A Lion in Winter
It was a cold December 1st morning. Every building, street and automobile was blanketed by a blinding sheet of thick snow. Most of the birds had already flown south for the winter. Those left behind had to bear the harsh brunt of Old Man Winter’s fury.
Every kid in town was waiting anxiously in front of the TV hoping to hear the news – school was closed for the day. No such thing ever occurred however as the city was able to successfully clear the snow from the main streets. That meant Thomas the aardvark, Manny the zebra, Jules the rhino, Benjamin the husky, and all the other kids in their homes frowned upon coming to the realization that school would still be held.
Jaime, a lion from Mexico, was one of the students who slept in hoping school was cancelled. Caught up in a dream, he twisted gently in bed as he drifted further and further away in a tropical island. Suddenly, there was a knock on the door causing him to stir. After a second knock, his mother, Maria, poked her head in.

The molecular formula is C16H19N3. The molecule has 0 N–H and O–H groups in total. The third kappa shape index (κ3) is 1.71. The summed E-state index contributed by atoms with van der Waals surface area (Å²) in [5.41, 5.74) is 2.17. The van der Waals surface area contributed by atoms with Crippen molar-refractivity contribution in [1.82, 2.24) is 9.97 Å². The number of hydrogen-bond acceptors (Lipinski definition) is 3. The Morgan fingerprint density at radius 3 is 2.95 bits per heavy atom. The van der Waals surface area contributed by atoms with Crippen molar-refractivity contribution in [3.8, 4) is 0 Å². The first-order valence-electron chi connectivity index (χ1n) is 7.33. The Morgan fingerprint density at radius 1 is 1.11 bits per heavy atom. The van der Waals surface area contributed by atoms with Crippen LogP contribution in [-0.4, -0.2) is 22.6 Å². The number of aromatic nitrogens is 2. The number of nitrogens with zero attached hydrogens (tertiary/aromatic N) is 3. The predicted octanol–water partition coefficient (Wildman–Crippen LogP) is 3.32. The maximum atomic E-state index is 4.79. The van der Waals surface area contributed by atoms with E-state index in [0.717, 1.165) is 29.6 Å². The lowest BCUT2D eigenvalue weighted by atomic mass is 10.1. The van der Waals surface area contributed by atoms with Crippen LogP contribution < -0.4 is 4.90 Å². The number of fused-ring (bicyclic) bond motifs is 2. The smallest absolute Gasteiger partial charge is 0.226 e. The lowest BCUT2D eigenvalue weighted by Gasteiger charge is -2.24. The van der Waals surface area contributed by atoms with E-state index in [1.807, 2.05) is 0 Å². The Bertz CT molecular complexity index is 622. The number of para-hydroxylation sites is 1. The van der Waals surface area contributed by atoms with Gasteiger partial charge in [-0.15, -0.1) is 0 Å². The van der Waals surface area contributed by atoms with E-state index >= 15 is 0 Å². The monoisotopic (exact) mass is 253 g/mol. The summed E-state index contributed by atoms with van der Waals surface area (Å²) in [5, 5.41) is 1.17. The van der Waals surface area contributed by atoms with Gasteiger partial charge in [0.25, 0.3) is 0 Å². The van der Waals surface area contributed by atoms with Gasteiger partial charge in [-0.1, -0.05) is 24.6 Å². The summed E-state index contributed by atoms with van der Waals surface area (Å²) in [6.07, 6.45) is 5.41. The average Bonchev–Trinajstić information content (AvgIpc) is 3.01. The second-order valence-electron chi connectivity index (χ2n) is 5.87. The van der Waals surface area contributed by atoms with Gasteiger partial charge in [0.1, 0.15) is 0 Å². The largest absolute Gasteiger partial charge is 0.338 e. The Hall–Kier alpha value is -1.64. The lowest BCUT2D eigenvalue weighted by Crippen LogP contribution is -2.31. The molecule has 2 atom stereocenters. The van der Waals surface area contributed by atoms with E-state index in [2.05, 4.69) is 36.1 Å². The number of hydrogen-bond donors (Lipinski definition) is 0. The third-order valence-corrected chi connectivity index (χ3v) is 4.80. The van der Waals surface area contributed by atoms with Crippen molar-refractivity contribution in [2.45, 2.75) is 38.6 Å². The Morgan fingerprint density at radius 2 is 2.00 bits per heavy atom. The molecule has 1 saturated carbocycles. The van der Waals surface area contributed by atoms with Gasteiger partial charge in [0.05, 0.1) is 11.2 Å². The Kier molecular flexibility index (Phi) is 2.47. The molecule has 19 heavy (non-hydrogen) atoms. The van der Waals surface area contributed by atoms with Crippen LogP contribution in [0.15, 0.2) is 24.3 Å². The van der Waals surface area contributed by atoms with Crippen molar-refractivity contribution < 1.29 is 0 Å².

“Time to get up, Jaime,” she half sang.
“It’s freezing out!” he moaned.
“You’d better hurry or you’ll miss the bus,” she warned him.
“I don’t want to go to school today.”
“Oh, yes, you will,” she retorted, putting his light on. It glowed softly, emitting enough light in which to see but not bright enough to aggravate Jaime.
“Okay,” he gave in finally. “I’m getting up. You’re the boss.”
“Do you need help?” his mother asked.
Jaime felt his diapers. They were wet.
“Yes,” he admitted. “Sorry.”
His mother walked over to him and stroked his shoulder.
“Don’t be sorry, Jaime,” she whispered. “You can’t help it.”
After cleaning him up, they went to the dining room. His father, Pepe, was already sitting at the table eating his cereal and reading the newspaper.